mRNA stability is regulated mainly by cis-regulatory elements embedded in the transcript 3'-UTR [5, 15]. Seeking for major mechanisms that control stability in the datasets that we analyzed, we searched for enriched sequence patterns in the 3'-UTRs of the core set of early-induced genes. In agreement with previous reports [15, 16], we found that these highly unstable mRNAs are significantly enriched for the AU-rich element (ARE); the most highly enriched 7-mer in the 3'-UTRs of these genes was UAUUUAU, which appeared in 52% of the 3'-UTRs in this set compared to background frequency of 18% in all 3'-UTRs of mouse genes (p-value = 7.6*10-9, hypergeometric tail).

Relationship between genomic transcribed length and induction kinetics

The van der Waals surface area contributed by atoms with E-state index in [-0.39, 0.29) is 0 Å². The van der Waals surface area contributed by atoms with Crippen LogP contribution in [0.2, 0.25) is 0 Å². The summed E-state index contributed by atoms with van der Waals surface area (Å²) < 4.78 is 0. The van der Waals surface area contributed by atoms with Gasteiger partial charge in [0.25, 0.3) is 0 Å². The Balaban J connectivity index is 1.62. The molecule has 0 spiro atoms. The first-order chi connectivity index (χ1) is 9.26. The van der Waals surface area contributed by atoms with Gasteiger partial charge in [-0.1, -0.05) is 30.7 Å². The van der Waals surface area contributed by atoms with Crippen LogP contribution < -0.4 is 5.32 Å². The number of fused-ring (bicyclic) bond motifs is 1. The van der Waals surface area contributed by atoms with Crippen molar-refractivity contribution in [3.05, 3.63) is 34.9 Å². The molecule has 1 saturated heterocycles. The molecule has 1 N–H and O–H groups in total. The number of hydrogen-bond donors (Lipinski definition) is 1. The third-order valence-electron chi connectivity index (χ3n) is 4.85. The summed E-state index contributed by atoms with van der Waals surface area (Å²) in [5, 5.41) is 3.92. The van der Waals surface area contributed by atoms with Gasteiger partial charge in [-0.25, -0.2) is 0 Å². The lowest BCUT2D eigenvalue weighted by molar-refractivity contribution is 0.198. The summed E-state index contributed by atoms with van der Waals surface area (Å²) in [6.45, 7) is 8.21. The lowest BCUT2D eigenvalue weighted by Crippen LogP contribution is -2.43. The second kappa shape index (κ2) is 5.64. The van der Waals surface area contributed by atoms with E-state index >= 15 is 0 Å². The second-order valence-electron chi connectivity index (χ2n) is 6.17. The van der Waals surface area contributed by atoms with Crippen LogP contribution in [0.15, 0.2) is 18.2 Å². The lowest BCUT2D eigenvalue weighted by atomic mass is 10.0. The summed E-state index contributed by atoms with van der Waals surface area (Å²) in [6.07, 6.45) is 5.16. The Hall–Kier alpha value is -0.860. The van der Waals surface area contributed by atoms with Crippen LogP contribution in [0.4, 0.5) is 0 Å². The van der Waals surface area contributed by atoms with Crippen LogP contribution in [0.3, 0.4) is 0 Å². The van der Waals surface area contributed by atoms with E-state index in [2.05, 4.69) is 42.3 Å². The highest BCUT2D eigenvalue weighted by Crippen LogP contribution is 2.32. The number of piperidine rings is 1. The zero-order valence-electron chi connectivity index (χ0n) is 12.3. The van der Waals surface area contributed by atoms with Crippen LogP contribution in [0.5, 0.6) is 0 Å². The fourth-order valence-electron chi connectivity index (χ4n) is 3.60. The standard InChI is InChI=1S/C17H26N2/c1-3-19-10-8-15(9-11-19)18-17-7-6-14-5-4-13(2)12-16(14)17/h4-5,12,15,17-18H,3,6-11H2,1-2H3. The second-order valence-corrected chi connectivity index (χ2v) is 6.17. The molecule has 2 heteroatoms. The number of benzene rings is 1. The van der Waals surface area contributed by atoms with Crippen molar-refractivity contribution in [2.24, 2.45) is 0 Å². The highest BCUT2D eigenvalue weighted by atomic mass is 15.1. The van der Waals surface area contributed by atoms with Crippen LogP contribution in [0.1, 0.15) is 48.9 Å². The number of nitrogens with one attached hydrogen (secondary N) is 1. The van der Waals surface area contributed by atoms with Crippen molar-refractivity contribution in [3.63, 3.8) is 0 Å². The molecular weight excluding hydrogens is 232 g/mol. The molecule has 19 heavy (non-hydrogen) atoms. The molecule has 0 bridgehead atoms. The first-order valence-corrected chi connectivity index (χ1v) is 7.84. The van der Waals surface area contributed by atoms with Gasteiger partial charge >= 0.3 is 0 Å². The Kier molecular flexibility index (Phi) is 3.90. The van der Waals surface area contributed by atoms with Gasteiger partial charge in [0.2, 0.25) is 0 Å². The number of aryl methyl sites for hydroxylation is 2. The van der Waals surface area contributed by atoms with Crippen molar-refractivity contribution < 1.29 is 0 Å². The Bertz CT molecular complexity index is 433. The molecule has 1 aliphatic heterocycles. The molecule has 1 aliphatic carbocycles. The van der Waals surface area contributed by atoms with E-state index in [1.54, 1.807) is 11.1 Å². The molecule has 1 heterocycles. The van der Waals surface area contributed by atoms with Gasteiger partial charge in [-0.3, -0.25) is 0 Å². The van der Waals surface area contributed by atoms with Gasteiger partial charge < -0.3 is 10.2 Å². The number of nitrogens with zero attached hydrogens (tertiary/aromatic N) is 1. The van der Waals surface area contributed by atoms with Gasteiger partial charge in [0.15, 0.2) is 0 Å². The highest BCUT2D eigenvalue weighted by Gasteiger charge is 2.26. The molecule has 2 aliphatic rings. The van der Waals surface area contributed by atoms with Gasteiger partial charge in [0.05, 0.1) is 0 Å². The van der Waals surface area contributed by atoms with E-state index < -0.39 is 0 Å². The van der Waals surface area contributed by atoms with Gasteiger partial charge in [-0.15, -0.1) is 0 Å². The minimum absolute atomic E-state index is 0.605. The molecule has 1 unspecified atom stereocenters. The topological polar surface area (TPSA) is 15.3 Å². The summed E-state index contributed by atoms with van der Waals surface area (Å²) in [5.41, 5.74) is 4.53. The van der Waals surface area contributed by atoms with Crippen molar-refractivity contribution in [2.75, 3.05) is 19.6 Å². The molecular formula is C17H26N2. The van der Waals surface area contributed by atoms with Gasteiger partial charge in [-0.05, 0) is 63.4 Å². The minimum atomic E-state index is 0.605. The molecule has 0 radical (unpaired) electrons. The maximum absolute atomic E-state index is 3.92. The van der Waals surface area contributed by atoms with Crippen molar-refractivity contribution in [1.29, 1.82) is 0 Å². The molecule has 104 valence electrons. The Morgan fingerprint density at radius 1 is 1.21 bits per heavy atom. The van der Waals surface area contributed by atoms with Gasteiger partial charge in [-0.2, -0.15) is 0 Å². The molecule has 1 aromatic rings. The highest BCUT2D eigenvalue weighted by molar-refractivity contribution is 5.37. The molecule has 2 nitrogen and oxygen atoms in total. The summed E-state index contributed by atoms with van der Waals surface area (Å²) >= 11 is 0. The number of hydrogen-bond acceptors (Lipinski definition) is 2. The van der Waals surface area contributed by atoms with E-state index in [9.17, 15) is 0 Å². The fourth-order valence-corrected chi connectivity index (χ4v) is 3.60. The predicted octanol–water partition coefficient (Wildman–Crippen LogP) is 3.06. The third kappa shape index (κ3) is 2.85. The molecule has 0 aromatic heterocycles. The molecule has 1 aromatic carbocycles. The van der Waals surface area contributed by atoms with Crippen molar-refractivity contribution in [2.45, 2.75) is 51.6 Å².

Another physical factor which limits the rapidity at which genes are induced is the genomic transcribed length. The earliest time in which a transcript can be induced is bound by the length of its encoding gene and the velocity at which the RNA polymerase elongates along it. Therefore, we expected that genes which are induced at a very rapid kinetics would be characterized by short genomic transcribed length. Indeed, in the vast majority of the datasets that we analyzed we detected a significant correlation between rapidity of induction and genomic transcribed length (Figure 4, Additional file 1 and Additional file 5). However, in contrast to mRNA stability that affected the induction kinetics over a wide range of time points, the effect of genomic transcribed length was noticeable only in the very early time points after stimulation (compare Figure 2B and Figure 4). Furthermore, no correlation was observed between response time and length of mature transcripts (that is, the length of mRNA transcripts after introns are spliced out; data not shown), and there was no overall correlation between mRNA stability and genomic transcribed length (data not shown). Yet, the core set of early induced genes was characterized by both very short T half-lives and very short genomic transcribed length (Additional file 6). Therefore, to achieve very rapid gene induction, a combined strategy that couples substantial increase in transcriptional rate with rapid degradation rate and short genomic transcribed length is undertaken. Of note, this core set is enriched for TFs (16 out of 52 genes, p = 4.7*10-5 after FDR correction), as agile regulation of the regulators is a critical property of networks.